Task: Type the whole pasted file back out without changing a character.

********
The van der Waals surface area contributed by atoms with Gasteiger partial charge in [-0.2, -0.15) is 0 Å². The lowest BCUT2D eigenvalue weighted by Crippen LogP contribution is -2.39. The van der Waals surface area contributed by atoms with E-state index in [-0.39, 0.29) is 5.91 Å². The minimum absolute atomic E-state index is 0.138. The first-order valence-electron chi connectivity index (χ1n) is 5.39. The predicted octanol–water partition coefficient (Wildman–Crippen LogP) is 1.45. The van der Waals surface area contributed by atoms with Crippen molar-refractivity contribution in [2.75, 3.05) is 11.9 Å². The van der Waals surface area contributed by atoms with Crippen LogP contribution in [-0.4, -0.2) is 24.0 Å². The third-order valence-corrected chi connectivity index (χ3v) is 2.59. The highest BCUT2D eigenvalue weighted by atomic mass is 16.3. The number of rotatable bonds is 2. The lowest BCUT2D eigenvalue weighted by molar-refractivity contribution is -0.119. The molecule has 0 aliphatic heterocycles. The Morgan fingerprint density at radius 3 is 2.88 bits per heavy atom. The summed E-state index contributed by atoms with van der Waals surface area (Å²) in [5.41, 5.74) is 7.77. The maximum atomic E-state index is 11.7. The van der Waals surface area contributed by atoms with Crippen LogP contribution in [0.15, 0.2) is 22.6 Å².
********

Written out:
The van der Waals surface area contributed by atoms with Gasteiger partial charge in [-0.2, -0.15) is 0 Å². The lowest BCUT2D eigenvalue weighted by Crippen LogP contribution is -2.39. The van der Waals surface area contributed by atoms with E-state index in [-0.39, 0.29) is 5.91 Å². The minimum absolute atomic E-state index is 0.138. The first-order valence-electron chi connectivity index (χ1n) is 5.39. The predicted octanol–water partition coefficient (Wildman–Crippen LogP) is 1.45. The van der Waals surface area contributed by atoms with Crippen molar-refractivity contribution in [2.75, 3.05) is 11.9 Å². The van der Waals surface area contributed by atoms with Crippen LogP contribution in [-0.4, -0.2) is 24.0 Å². The third-order valence-corrected chi connectivity index (χ3v) is 2.59. The highest BCUT2D eigenvalue weighted by atomic mass is 16.3. The number of rotatable bonds is 2. The lowest BCUT2D eigenvalue weighted by molar-refractivity contribution is -0.119. The molecule has 0 aliphatic heterocycles. The Morgan fingerprint density at radius 3 is 2.88 bits per heavy atom. The summed E-state index contributed by atoms with van der Waals surface area (Å²) in [5.41, 5.74) is 7.77. The maximum atomic E-state index is 11.7. The van der Waals surface area contributed by atoms with Crippen LogP contribution in [0.15, 0.2) is 22.6 Å².